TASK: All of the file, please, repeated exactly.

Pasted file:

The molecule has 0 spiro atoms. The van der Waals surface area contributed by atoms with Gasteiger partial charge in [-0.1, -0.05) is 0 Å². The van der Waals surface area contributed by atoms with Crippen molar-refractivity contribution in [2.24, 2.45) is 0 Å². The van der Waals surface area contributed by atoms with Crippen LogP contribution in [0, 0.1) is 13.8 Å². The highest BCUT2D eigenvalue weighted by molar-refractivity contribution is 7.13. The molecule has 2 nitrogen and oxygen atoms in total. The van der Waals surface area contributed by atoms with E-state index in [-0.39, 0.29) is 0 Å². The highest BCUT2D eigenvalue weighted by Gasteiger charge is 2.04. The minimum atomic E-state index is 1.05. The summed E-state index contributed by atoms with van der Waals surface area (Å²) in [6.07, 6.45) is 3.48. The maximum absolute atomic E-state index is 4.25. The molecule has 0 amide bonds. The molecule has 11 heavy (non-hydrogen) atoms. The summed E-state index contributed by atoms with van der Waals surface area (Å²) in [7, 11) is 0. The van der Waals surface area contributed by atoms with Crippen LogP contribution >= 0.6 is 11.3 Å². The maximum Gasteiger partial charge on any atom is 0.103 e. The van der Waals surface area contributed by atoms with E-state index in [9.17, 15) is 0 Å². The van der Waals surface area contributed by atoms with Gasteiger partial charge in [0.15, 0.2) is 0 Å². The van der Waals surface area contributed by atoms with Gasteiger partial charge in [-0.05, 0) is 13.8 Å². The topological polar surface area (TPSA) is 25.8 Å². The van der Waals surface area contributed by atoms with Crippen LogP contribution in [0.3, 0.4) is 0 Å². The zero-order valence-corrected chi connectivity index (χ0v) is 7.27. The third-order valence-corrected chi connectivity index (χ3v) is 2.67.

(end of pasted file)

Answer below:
The molecule has 0 spiro atoms. The van der Waals surface area contributed by atoms with Gasteiger partial charge in [-0.1, -0.05) is 0 Å². The van der Waals surface area contributed by atoms with Crippen molar-refractivity contribution in [2.24, 2.45) is 0 Å². The van der Waals surface area contributed by atoms with Crippen LogP contribution in [0, 0.1) is 13.8 Å². The highest BCUT2D eigenvalue weighted by molar-refractivity contribution is 7.13. The molecule has 2 nitrogen and oxygen atoms in total. The van der Waals surface area contributed by atoms with E-state index in [-0.39, 0.29) is 0 Å². The highest BCUT2D eigenvalue weighted by Gasteiger charge is 2.04. The minimum atomic E-state index is 1.05. The summed E-state index contributed by atoms with van der Waals surface area (Å²) in [6.07, 6.45) is 3.48. The maximum absolute atomic E-state index is 4.25. The molecule has 0 amide bonds. The molecule has 11 heavy (non-hydrogen) atoms. The summed E-state index contributed by atoms with van der Waals surface area (Å²) in [7, 11) is 0. The van der Waals surface area contributed by atoms with Crippen LogP contribution >= 0.6 is 11.3 Å². The maximum Gasteiger partial charge on any atom is 0.103 e. The van der Waals surface area contributed by atoms with E-state index in [9.17, 15) is 0 Å². The van der Waals surface area contributed by atoms with Gasteiger partial charge in [0.15, 0.2) is 0 Å². The van der Waals surface area contributed by atoms with Gasteiger partial charge in [-0.05, 0) is 13.8 Å². The topological polar surface area (TPSA) is 25.8 Å². The van der Waals surface area contributed by atoms with Crippen LogP contribution in [0.3, 0.4) is 0 Å². The zero-order valence-corrected chi connectivity index (χ0v) is 7.27. The third-order valence-corrected chi connectivity index (χ3v) is 2.67.